In its response to the Legal Education and Training Review Discussion Paper, the Law Society said it wanted to ensure that people from a wider range of backgrounds had the chance to become lawyers.
Peter Wright, from Sheffield, The Law Society Council member for Yorkshire, said he was disappointed that the report had failed to come up with a plan to address the “severe problems” faced by those who wanted to enter the profession, but didn’t have a training contract with a top firm.
He added: “A decade ago, coming from a single parent background and being the first in my family to go to university, I found it very arduous to pay my way through university and an LPC before qualifying.
“The hurdles that are set before aspiring lawyers are now higher than ever.”
Bill Barton, a director of Leeds Law Society, said: “Qualification should be possible through degree courses, but also by work-based learning.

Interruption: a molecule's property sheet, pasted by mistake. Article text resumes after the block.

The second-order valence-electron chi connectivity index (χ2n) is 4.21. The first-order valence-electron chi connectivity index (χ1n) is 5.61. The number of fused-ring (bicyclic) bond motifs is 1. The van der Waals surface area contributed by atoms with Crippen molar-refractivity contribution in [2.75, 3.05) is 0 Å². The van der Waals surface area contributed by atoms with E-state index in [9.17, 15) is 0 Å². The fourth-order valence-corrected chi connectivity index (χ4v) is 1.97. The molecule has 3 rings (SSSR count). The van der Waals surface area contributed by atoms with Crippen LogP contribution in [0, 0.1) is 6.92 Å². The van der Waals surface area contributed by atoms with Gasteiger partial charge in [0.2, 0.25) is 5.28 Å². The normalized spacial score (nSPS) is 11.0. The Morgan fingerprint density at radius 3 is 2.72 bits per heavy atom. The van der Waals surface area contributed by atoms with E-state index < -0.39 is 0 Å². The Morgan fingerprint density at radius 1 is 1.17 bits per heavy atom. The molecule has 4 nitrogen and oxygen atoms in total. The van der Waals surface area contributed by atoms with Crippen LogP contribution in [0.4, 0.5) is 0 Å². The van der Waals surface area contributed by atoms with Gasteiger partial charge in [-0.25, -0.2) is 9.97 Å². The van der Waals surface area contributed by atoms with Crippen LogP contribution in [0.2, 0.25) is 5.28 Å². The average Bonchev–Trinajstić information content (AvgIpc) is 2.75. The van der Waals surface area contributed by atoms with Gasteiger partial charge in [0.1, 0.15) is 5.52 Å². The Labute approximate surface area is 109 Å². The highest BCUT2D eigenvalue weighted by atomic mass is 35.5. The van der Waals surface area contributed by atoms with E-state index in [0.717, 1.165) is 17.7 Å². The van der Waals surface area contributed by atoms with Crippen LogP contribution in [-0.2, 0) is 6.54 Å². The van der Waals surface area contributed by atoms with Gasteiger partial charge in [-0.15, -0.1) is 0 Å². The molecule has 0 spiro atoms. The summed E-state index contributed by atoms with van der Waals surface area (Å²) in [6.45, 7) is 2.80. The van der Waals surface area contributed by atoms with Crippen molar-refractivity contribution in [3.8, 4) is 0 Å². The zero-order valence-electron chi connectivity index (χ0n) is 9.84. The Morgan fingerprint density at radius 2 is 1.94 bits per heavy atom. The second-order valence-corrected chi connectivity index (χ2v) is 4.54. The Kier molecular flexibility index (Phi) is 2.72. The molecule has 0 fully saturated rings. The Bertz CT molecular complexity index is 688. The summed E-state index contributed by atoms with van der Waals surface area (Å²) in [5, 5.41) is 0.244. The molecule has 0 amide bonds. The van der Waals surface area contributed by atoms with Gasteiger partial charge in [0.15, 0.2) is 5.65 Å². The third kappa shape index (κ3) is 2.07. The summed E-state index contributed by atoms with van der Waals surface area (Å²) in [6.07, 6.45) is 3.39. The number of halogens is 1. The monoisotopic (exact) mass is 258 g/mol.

“It is not one size that fits all. In a world where advances in technology mean that you can be acting for an individual, a company or an organisation from anywhere in the world, the broadest range of qualified lawyers is essential.”
The Solicitors Regulation Authority, Bar Standards Board and Institute of Legal Executives Professional Services commissioned the review of legal education and training.
The review’s final recommendations are expected to be published in early 2013.
The review aims to take account of the demands on legal services and the changing shape of the legal services market.
The Law Society will submit a formal response to any proposed changes next year.